Engine House No. 18 (Los Angeles, California)

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Engine House No. 18
Engine House No. 18, Los Angeles.JPG
Engine House No. 18 in 2008
Engine House No. 18 (Los Angeles, California) is located in the Los Angeles metropolitan area
Engine House No. 18 (Los Angeles, California)
Engine House No. 18 (Los Angeles, California) is located in California
Engine House No. 18 (Los Angeles, California)
Engine House No. 18 (Los Angeles, California) is located in the United States
Engine House No. 18 (Los Angeles, California)
Location2616 S. Hobart Boulevard, Los Angeles, California
Coordinates34°1′56″N 118°18′24″W / 34.03222°N 118.30667°W / 34.03222; -118.30667Coordinates: 34°1′56″N 118°18′24″W / 34.03222°N 118.30667°W / 34.03222; -118.30667
ArchitectJohn Parkinson; Henry R. Angelo
Architectural styleMission Revival, Spanish Revival
NRHP reference #82000968[1]
LAHCM #349
Significant dates
Added to NRHPOctober 29, 1982
Designated LAHCMMarch 29, 1988[2]

Engine House No. 18 is a fire station in the West Adams section of Los Angeles, California.

Cornerstone at Engine House No. 18

Built in 1904, the station was designed in the Mission Revival style by architect John Parkinson, whose later works included Los Angeles City Hall, Union Station, and Bullocks Wilshire.[3] In 1915, Engine House No. 18 was one of a dozen stations closed because of budget cutbacks resulting from the "two-platoon ordinance" passed by the Los Angeles City Council in 1915.[4] The station re-opened in 1920 and remained an operating fire station until 1968.[5] In 1932, former fireman James F. Fourong was arrested for burglarizing Engine House No. 18. Fourong had looted other fire stations by phoning in false alarms and then entering the firehouse while the men responded to the call. In February 1932, Fourong attempted a robbery at Engine House No. 18 but was surprised by a fireman while burglarizing the lockers.[6] After the building had been vacant for sixteen years, the Community Redevelopment Agency in 1984 agreed to a $28,000 contract with Woodford & Bernard, architects, to prepare construction documents for the restoration of Engine House No. 18. The plan was to restore and convert the firehouse into a community-oriented professional training center at a cost of $225,000.[3]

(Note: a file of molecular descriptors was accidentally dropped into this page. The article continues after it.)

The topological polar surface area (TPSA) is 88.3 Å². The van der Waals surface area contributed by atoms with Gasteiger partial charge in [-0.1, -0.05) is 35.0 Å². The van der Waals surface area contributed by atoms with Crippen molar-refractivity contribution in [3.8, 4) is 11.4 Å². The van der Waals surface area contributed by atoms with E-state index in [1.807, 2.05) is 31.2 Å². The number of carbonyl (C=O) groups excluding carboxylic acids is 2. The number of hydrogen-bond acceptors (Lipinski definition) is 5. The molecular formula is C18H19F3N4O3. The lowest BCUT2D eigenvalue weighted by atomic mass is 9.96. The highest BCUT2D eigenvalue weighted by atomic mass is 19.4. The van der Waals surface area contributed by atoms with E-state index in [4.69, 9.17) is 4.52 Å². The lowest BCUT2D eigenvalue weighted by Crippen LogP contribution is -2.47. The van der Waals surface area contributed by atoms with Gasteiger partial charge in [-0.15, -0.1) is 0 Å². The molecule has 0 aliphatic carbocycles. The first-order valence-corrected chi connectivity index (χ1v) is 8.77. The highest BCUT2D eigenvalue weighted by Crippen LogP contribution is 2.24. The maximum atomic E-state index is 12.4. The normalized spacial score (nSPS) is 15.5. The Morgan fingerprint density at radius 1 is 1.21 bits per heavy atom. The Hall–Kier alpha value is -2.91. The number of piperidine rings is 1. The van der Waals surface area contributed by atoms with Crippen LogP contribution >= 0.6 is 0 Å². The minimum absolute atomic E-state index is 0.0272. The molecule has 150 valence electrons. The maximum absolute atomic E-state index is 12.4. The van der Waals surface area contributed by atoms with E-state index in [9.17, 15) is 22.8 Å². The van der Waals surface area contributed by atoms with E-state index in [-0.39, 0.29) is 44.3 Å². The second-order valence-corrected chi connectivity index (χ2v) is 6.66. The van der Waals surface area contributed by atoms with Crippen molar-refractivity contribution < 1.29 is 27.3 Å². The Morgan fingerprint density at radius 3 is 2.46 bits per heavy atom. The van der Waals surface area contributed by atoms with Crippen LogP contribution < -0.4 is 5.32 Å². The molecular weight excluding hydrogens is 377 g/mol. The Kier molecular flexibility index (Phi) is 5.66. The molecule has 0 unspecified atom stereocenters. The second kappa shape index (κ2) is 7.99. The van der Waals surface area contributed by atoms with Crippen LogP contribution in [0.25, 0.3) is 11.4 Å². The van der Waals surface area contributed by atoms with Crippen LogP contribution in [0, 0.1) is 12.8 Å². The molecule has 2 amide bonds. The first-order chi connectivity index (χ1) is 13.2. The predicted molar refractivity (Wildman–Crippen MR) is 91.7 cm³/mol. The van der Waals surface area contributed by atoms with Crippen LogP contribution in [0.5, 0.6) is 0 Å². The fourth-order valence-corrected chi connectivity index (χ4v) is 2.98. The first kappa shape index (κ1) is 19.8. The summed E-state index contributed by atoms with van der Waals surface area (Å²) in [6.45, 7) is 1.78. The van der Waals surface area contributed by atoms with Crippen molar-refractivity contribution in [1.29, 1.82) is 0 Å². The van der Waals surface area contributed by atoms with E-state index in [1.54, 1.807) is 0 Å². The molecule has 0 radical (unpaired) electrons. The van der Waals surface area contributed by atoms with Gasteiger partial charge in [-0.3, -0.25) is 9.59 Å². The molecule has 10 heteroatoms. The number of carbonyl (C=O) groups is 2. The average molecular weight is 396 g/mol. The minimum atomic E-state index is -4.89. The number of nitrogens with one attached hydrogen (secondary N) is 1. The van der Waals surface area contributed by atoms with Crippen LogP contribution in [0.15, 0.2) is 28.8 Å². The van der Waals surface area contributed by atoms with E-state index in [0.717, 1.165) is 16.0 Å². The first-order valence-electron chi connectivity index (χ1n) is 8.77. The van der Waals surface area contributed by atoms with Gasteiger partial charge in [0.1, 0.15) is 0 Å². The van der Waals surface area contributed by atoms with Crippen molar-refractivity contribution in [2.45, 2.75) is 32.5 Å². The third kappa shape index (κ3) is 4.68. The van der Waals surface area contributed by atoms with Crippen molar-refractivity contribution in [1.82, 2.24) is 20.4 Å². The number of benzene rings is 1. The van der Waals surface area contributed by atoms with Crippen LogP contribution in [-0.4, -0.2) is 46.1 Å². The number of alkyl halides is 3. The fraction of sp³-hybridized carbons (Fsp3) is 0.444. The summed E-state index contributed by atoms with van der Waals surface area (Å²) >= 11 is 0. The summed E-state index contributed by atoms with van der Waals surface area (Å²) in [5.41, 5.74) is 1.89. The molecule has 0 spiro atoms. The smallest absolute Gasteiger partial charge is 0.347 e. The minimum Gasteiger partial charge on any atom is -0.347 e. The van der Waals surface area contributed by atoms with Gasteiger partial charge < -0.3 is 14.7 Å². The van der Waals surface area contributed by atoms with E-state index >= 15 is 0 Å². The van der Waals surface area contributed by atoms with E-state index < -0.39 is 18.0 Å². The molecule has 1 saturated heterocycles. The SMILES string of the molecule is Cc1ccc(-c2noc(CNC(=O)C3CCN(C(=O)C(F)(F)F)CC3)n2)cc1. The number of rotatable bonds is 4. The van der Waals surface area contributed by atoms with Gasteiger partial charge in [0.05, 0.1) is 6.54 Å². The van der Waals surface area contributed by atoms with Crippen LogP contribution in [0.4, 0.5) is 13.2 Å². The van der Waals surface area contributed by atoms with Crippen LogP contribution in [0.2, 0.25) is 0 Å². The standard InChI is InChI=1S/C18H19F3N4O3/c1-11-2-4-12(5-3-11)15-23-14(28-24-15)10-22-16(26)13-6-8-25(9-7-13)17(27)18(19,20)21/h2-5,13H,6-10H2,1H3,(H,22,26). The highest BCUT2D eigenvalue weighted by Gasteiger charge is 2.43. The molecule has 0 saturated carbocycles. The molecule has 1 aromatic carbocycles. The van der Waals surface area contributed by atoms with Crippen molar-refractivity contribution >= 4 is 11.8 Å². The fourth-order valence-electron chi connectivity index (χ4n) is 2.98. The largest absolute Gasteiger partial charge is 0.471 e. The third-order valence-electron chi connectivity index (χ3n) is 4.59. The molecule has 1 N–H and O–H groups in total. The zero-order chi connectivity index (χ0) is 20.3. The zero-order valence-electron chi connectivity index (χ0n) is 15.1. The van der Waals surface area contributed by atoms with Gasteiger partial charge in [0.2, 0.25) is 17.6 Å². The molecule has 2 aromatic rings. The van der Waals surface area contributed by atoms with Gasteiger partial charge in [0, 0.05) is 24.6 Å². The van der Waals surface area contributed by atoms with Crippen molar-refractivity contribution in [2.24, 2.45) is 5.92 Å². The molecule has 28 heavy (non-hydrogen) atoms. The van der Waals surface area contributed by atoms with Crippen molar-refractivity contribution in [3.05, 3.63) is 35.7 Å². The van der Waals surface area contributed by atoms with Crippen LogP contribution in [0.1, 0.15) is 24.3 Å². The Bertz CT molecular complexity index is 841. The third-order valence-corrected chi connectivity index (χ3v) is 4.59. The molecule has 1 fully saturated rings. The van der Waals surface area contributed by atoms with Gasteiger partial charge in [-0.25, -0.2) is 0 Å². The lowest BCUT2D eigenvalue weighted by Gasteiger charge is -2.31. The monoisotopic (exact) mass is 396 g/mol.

Through a competitive bidding process that began in December 2009, the Community Redevelopment Agency of the City of Los Angeles (CRA/LA) awarded the Exceptional Children's Foundation (ECF) the opportunity to purchase Engine House No. 18. ECF purchased the property in 2011 with the goal of converting the cultural landmark into a fine arts training center for adults with special needs and a community creative space for the residents of South Los Angeles.

Renovations of the site began in June 2012. ECF re-opened Engine House No. 18 as its South L.A. Art Center in the spring of 2013. Approximately 50 participants with developmental disabilities annually are provided with daily fine art instruction, life skills training, and case management services at this location. The center also hosts exhibits of the participants' artwork along with creations by other community artists.

See also[edit]


  1. ^ "National Register Information System". National Register of Historic Places. National Park Service. April 15, 2008.
  2. ^ Department of City Planning. "Designated Historic-Cultural Monuments". City of Los Angeles. Archived from the original on 2010-06-09. Retrieved 2010-06-15.
  3. ^ a b "Mission-Style Fire Station to Be Redone". Los Angeles Times. 1984-02-26.
  4. ^ "Budget Plans: Now Propose to Close a Dozen Firehouses". Los Angeles Times. 1915-08-03.
  5. ^ "Los Angeles Fire Department". Los Angeles Fire Department Historical Archive: Fire Station 18 Photo Gallery.
  6. ^ "Newest Bandit Trick Revealed: Fire Station Burglaries Charged to Pair; False Alarms Drew Crews From Engine Houses; Police Assert Much Plunder Taken from Lockers". Los Angeles Times. 1932-03-13.

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